The South China Sea conflict may be long running, but there are several reasons why it has become much more dangerous. First, although there are four Association of Southeast Asian Nations states that lay claim to the Spratlys – Vietnam, the Philippines, Malaysia and Brunei – historically this has largely been a bilateral dispute between China and Vietnam. It has now become very different, pitting almost all of ASEAN’s members against China. Second, the Phnom Penh meeting confirmed ASEAN countries in their att-empts to enhance their military and especially naval capabilities. A striking development has been the rush to acquire submarines. There is now a maritime arms race with the added danger that none of these countries has experience in the operation of submarines. Third, there appears evidence of growing anti-Chinese sentiment throughout the region. Fourth, there is growing US concern about Chinese behaviour, and this is not limited to the South China Sea. Washington is equally troubled by Beijing’s antipathy towards Japan over the disputed Senkaku/Diaoyu Islands. China’s leadership changes may not be helpful, making new incumbents less likely to compromise. Fifth, there are economic imperatives among all the claimants to the South China Sea driving them in a more assertive direction. All are anxious to pursue oil and gas exploration while protecting their claimed fishing ground as coastal waters become depleted. Fishing vessels from all countries are pushing further into disputed areas. ASEAN discussions on a code of conduct for the South China Sea appear to be exhausted after the Phnom Penh debacle. The International Crisis Group has suggested that a troika of ASEAN foreign ministers could engage in shuttle diplomacy between the claimants to the islands. Maybe, these countries may rely on the United Nations, and in particular the Secretary General’s good offices, to prevent the dispute from escalating. In this case, he should take the initiative of appointing a Special Representative.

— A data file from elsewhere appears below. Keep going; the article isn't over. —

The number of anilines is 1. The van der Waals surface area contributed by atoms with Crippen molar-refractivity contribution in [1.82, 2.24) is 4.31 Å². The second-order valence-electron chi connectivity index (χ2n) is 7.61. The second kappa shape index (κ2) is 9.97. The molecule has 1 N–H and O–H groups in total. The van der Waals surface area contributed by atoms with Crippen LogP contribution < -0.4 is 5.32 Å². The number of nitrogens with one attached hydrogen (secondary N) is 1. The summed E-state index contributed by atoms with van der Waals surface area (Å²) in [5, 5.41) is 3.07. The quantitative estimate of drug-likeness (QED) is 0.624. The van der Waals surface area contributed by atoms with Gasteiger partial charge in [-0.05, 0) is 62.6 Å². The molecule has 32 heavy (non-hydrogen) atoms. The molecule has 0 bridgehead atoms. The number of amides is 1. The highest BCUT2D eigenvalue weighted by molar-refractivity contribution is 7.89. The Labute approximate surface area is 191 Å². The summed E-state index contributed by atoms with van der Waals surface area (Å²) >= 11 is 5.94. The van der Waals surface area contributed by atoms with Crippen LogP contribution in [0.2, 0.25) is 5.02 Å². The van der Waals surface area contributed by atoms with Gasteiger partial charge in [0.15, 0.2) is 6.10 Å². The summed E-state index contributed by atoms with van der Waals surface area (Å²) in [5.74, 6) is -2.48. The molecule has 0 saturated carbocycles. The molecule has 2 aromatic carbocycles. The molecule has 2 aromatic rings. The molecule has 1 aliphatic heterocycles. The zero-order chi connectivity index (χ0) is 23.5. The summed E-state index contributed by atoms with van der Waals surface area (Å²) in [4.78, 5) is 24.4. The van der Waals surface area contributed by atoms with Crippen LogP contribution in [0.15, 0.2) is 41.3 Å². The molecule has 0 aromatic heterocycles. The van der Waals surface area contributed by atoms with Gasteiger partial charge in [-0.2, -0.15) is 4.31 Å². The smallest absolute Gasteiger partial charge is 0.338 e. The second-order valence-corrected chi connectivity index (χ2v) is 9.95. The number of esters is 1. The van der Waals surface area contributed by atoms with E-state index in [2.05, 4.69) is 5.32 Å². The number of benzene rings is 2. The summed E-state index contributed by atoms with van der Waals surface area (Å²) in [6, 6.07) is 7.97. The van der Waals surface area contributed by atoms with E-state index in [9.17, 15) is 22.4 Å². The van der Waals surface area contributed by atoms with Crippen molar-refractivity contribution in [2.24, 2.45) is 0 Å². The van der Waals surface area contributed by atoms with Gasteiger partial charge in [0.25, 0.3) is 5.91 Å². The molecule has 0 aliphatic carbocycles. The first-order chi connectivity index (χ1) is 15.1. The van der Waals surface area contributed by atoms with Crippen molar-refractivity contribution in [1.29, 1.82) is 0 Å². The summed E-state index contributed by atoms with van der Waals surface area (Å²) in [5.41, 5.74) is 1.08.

Russia’s Ever Friendlier Ties to Vietnam—Are They a Signal to China?